Infant mortality and the pace of childbearing in Ghana: some evidence of son preference


Nyarko, P., Madise, N. and Diamond, I. (1999) Infant mortality and the pace of childbearing in Ghana: some evidence of son preference. In, Third African Population Conference, Durban, South Africa, 6-10 December 1999. The African Population in the 21st Century [Troisieme Conference Africaine sur la Population, La Population Africaine au 21e Siecle]. Third African Population Conference: The African Population in the 21st Century Dakar, Senegal, Union for African Population Studies, 619-644.

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Description/Abstract

Data from the 1993 Ghana Demographic and Health Survey are used to determine whether there is any association between infant mortality and reproductive behavior in Ghana, and to investigate the existence of son preference by examining the link between male child loss and subsequent fertility. Life table analysis of median birth intervals, parity progression ratios and discrete time hazards models are used to study these relationships. The findings of the study indicate that the death of an infant significantly increases a mother's probability of having another birth. Median birth intervals are reduced by 14 months when an index child dies in infancy. The data clearly show that the death of a male child induces a greater reduction in the birth interval (15 months) than that of a female child (13 months). Similarly, parity progression ratios are consistently much higher for women whose children have died, although no obvious gender pattern emerges. This positive association between the death of an infant and the pace of childbearing still persists when confounding variables are taken into account. Further, the probability of having the subsequent birth is 32% greater when the dead child is a male than when the child is a female. However, no differential progression to the next birth is observed by gender in a situation where the index child survives, suggesting a higher tendency for mothers in Ghana to replace dead males. This finding implies some degree of son preference and may stem from a genuine desire to have male children in the family to carry on lineage duties.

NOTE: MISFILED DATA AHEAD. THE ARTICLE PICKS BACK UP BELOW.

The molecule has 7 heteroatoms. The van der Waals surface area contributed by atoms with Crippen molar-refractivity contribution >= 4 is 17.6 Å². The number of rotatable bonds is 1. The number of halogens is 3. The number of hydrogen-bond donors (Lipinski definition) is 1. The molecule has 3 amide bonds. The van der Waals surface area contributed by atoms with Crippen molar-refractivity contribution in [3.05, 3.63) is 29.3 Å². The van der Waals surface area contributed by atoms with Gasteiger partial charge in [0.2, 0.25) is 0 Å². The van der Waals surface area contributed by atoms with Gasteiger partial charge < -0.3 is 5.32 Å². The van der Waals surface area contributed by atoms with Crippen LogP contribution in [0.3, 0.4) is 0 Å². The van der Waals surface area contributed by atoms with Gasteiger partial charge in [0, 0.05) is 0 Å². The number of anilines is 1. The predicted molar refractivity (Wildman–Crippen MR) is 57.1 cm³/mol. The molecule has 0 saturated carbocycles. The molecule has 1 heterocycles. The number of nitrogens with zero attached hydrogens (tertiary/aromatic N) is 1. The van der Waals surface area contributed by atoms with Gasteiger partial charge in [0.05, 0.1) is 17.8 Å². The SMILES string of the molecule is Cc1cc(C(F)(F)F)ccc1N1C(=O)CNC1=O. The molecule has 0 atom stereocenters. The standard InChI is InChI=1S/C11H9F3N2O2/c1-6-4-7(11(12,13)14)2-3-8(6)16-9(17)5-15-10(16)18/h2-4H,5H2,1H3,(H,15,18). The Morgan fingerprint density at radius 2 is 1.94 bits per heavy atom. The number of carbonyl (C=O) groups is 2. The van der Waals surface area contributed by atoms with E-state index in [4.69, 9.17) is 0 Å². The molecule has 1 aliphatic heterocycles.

Item Type: Book Section
Related URLs:
Subjects: H Social Sciences > HT Communities. Classes. Races
R Medicine > RG Gynecology and obstetrics
H Social Sciences > HA Statistics
Divisions: University Structure - Pre August 2011 > School of Social Sciences > Social Statistics
ePrint ID: 34250
Date Deposited: 13 Feb 2008
Last Modified: 27 Mar 2014 18:21
URI: http://eprints.soton.ac.uk/id/eprint/34250

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